Care for a dip in hot springnear Saturn? Saturn's moon, Enceladus, appears at left (AP photo / Reuters)
Care for a dip in hot springnear Saturn?
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New research suggests there are hot springs bubbling beneath the icy surface of a tiny Saturn moon.

If confirmed, it would make the moon Enceladus the only other known body in the solar system besides Earth where hot water and rocks interact underground. Enceladus is pronounced ehn-SEHL'-uh-duhs.

That activity would make the moon an even more attractive place in the hunt for microbial life. On Earth, scientists have found weird life forms living in hydrothermal vents on the ocean bottom. What's especially unusual is that there is no sunlight.

The research comes from Cassini. It is the NASA-European spacecraft that launched in 1997 to explore Saturn and its numerous moons from orbit. It previously uncovered a vast ocean beneath Enceladus. It spotted a giant plume of gas and ice streaming from cracks in the south polar region.

In the latest study, a group led by Cassini team member Sean Hsu of the University of Colorado used spacecraft observations and computer modeling. They showed that the plume is connected to what's happening on the lunar sea floor.

Judging by their size and makeup, the team believes particles in the plume are the result of hot water coming into contact with rocks on the ocean floor. The resulting mineral-rich water then shoots up through the icy crust. Then it erupts into space in a plume of gas and ice. Some particles settle around Saturn, replenishing its biggest ring.

The new work also suggests that the ocean is deeper than previous estimates. It is more than 30 miles deep below the icy crust. No details were provided on how big the ocean might be, but the Cassini team last year said it could be as big as or even bigger than North America's Lake Superior.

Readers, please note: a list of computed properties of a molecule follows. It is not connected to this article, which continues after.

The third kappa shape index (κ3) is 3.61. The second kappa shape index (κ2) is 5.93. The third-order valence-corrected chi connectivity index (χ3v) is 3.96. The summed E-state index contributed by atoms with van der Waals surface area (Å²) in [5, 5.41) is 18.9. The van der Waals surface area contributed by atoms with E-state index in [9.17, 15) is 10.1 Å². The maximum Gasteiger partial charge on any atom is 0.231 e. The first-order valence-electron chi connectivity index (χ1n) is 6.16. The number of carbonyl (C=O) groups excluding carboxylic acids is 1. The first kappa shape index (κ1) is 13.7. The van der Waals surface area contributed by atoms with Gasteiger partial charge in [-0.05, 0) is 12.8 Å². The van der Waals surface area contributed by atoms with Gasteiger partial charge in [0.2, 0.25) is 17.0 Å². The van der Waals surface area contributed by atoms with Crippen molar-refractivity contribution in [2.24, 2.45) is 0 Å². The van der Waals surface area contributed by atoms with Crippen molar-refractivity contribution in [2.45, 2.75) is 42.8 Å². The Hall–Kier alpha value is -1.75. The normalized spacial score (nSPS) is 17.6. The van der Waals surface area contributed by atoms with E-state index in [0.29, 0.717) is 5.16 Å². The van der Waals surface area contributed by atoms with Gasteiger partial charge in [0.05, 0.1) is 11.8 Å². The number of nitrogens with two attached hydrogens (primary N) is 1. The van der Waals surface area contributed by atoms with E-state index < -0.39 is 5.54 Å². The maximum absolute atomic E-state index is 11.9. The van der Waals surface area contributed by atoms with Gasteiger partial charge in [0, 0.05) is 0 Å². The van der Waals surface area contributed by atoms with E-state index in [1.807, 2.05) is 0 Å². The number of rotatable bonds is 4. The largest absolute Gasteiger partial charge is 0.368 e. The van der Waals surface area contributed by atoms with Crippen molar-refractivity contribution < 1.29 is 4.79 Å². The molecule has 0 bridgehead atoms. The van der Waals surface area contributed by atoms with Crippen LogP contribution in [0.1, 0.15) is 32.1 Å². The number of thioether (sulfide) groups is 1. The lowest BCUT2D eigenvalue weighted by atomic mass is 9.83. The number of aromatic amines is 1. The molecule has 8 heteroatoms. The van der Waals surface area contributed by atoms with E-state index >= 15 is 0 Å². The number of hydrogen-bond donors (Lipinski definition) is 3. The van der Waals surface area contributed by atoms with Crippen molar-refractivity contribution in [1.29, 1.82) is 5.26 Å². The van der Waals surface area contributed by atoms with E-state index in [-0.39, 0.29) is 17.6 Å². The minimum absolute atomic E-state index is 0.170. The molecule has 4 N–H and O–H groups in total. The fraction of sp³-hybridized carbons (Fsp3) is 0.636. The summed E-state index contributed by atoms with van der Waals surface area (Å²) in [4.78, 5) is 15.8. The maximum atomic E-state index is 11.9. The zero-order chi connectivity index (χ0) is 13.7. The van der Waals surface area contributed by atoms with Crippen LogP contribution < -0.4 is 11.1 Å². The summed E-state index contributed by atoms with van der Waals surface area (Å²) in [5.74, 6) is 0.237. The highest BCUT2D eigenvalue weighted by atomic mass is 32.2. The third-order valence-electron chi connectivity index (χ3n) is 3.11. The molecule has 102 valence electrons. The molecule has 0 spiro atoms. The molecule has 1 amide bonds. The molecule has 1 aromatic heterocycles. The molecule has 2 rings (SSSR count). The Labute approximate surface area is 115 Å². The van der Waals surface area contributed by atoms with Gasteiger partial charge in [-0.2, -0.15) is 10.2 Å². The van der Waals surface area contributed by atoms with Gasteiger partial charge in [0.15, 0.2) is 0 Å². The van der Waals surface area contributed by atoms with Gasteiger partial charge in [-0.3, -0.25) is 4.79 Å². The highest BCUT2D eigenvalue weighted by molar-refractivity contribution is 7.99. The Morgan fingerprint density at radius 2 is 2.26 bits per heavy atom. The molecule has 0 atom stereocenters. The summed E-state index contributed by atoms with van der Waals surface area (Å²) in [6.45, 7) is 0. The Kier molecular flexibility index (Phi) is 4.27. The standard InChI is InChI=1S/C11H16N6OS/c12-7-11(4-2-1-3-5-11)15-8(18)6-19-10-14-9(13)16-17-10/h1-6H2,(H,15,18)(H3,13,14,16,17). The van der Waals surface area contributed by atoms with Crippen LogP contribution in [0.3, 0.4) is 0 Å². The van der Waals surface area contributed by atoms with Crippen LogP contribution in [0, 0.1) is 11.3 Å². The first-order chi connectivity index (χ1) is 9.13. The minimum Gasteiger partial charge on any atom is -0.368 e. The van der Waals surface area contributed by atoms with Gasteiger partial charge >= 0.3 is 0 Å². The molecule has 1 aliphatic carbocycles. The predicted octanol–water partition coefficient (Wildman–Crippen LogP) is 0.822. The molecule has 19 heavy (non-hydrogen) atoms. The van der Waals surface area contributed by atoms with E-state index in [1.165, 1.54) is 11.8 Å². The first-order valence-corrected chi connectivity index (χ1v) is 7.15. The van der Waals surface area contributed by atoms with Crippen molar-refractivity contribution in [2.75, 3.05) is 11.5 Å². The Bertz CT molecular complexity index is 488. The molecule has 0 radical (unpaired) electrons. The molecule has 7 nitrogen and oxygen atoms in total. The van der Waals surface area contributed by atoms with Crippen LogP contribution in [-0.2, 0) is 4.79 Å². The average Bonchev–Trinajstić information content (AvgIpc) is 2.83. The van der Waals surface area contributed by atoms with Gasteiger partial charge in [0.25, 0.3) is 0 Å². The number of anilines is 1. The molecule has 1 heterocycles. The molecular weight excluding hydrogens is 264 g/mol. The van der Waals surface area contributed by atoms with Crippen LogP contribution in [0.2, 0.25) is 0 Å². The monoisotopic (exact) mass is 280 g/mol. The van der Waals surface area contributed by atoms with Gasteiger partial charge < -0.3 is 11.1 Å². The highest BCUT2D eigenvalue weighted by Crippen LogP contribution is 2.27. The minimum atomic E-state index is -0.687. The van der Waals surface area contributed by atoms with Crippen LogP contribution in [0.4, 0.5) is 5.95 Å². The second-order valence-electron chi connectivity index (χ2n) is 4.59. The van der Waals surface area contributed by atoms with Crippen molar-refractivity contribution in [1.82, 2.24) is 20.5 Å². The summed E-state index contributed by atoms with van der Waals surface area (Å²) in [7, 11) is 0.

Cassini should get a better glimpse of the plume later this year. That's when it flies through it, passing within 30 miles above Enceladus' surface.

The findings were published online in the journal Nature.

In an accompanying editorial, Gabriel Tobie of France's University of Nantes said the environment beneath Enceladus appears similar to the underwater system of hot springs and towering spires nicknamed "LostCity" in the mid-Atlantic.

It would take future missions such as a lander on the surface of Enceladus to "fully reveal the secrets of its hot springs," he wrote.

Critical thinking challenge: Why is the research based on Cassini instead of astronauts?

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COMMENTS (2)
  • Eugene0808-YYCA
    9/29/2015 - 10:09 p.m.

    I think this is cool because this is an opportunity for scientists to find microscopic life in Enceladus. This is essential for science because scientists would now know that life can exist in other planets other than Earth.
    Critical thinking challenge: Why is the research based on Cassini instead of astronauts?
    Answer: The research is based on Cassini instead of astronauts because it would take a long time and it would be risky.

  • Steve0620-yyca
    10/29/2015 - 09:21 p.m.

    I think that it is cool and interesting that there are hot springs underneath the moon of Saturn, Enceladus. A NASA European Spacecraft called Cassini has helped scientists to learn about many thing including the fact that there is a vast ocean underneath the icy surface of Enceladus. It spotted a giant plume of gas and ice streaming from cracks in the south polar region. The plume is connected to whatever activity that is going on one the lunar sea floor. I think that it is fascinating that Enceladus has springs and and ocean underneath it. I wonder how the moon would look. Scientists have learned many things about outer space and will continue to learn many more interesting facts about what is going on outside of Earth.

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